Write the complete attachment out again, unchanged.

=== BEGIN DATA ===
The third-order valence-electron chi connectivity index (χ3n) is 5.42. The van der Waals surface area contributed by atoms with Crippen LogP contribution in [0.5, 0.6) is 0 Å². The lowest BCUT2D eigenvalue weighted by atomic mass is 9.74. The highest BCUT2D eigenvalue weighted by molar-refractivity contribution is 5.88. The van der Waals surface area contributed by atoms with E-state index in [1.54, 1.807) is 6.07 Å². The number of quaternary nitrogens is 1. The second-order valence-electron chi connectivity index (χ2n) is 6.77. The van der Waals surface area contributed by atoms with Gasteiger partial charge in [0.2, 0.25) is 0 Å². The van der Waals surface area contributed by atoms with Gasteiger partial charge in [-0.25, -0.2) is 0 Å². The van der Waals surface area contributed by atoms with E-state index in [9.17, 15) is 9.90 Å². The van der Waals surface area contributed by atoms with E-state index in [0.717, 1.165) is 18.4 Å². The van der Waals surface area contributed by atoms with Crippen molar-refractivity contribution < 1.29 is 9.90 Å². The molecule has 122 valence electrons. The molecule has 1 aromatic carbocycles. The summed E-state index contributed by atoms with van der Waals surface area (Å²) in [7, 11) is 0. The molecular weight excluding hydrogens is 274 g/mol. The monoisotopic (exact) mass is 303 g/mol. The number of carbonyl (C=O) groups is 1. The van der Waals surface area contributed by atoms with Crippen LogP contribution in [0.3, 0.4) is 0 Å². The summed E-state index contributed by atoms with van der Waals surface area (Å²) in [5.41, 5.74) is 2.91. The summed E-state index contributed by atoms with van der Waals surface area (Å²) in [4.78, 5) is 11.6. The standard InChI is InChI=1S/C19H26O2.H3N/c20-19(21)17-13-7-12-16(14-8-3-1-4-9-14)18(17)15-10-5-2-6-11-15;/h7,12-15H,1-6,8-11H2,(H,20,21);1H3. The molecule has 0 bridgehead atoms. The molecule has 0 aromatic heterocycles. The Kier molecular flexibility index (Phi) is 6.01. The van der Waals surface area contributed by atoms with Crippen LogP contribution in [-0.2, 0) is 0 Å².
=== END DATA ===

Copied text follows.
The third-order valence-electron chi connectivity index (χ3n) is 5.42. The van der Waals surface area contributed by atoms with Crippen LogP contribution in [0.5, 0.6) is 0 Å². The lowest BCUT2D eigenvalue weighted by atomic mass is 9.74. The highest BCUT2D eigenvalue weighted by molar-refractivity contribution is 5.88. The van der Waals surface area contributed by atoms with E-state index in [1.54, 1.807) is 6.07 Å². The number of quaternary nitrogens is 1. The second-order valence-electron chi connectivity index (χ2n) is 6.77. The van der Waals surface area contributed by atoms with Gasteiger partial charge in [0.2, 0.25) is 0 Å². The van der Waals surface area contributed by atoms with Gasteiger partial charge in [-0.25, -0.2) is 0 Å². The van der Waals surface area contributed by atoms with E-state index in [9.17, 15) is 9.90 Å². The van der Waals surface area contributed by atoms with E-state index in [0.717, 1.165) is 18.4 Å². The van der Waals surface area contributed by atoms with Crippen molar-refractivity contribution < 1.29 is 9.90 Å². The molecule has 122 valence electrons. The molecule has 1 aromatic carbocycles. The summed E-state index contributed by atoms with van der Waals surface area (Å²) in [7, 11) is 0. The molecular weight excluding hydrogens is 274 g/mol. The monoisotopic (exact) mass is 303 g/mol. The number of carbonyl (C=O) groups is 1. The van der Waals surface area contributed by atoms with Crippen LogP contribution in [0.3, 0.4) is 0 Å². The summed E-state index contributed by atoms with van der Waals surface area (Å²) in [5.41, 5.74) is 2.91. The summed E-state index contributed by atoms with van der Waals surface area (Å²) in [4.78, 5) is 11.6. The standard InChI is InChI=1S/C19H26O2.H3N/c20-19(21)17-13-7-12-16(14-8-3-1-4-9-14)18(17)15-10-5-2-6-11-15;/h7,12-15H,1-6,8-11H2,(H,20,21);1H3. The molecule has 0 bridgehead atoms. The molecule has 0 aromatic heterocycles. The Kier molecular flexibility index (Phi) is 6.01. The van der Waals surface area contributed by atoms with Crippen LogP contribution in [-0.2, 0) is 0 Å².